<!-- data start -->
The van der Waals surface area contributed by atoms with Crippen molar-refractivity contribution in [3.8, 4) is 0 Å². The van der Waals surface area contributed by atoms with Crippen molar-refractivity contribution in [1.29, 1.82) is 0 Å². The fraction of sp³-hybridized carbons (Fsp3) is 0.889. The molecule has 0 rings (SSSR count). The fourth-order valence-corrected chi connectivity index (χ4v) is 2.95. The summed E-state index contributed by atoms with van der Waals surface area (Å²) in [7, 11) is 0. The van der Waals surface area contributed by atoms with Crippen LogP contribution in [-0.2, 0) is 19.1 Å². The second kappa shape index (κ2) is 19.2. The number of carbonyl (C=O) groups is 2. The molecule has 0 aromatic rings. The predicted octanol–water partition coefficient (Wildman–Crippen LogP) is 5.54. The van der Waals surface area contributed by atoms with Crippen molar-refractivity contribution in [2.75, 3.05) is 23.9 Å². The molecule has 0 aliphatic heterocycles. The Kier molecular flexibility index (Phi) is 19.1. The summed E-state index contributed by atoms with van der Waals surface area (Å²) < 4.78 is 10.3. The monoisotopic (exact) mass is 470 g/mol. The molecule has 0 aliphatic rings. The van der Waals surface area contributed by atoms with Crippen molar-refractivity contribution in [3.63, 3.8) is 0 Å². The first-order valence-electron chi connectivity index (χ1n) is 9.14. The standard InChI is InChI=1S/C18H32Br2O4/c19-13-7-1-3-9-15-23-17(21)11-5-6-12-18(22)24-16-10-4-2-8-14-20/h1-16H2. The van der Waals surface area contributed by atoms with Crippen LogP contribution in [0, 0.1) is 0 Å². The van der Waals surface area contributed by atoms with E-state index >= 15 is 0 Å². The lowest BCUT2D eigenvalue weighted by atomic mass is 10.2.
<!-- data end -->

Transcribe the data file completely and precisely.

The van der Waals surface area contributed by atoms with Crippen molar-refractivity contribution in [3.8, 4) is 0 Å². The van der Waals surface area contributed by atoms with Crippen molar-refractivity contribution in [1.29, 1.82) is 0 Å². The fraction of sp³-hybridized carbons (Fsp3) is 0.889. The molecule has 0 rings (SSSR count). The fourth-order valence-corrected chi connectivity index (χ4v) is 2.95. The summed E-state index contributed by atoms with van der Waals surface area (Å²) in [7, 11) is 0. The van der Waals surface area contributed by atoms with Crippen LogP contribution in [-0.2, 0) is 19.1 Å². The second kappa shape index (κ2) is 19.2. The number of carbonyl (C=O) groups is 2. The molecule has 0 aromatic rings. The predicted octanol–water partition coefficient (Wildman–Crippen LogP) is 5.54. The van der Waals surface area contributed by atoms with Crippen molar-refractivity contribution in [2.75, 3.05) is 23.9 Å². The molecule has 0 aliphatic heterocycles. The Kier molecular flexibility index (Phi) is 19.1. The summed E-state index contributed by atoms with van der Waals surface area (Å²) < 4.78 is 10.3. The monoisotopic (exact) mass is 470 g/mol. The molecule has 0 aliphatic rings. The van der Waals surface area contributed by atoms with Crippen molar-refractivity contribution in [3.63, 3.8) is 0 Å². The first-order valence-electron chi connectivity index (χ1n) is 9.14. The standard InChI is InChI=1S/C18H32Br2O4/c19-13-7-1-3-9-15-23-17(21)11-5-6-12-18(22)24-16-10-4-2-8-14-20/h1-16H2. The van der Waals surface area contributed by atoms with Crippen LogP contribution in [0, 0.1) is 0 Å². The van der Waals surface area contributed by atoms with E-state index >= 15 is 0 Å². The lowest BCUT2D eigenvalue weighted by atomic mass is 10.2.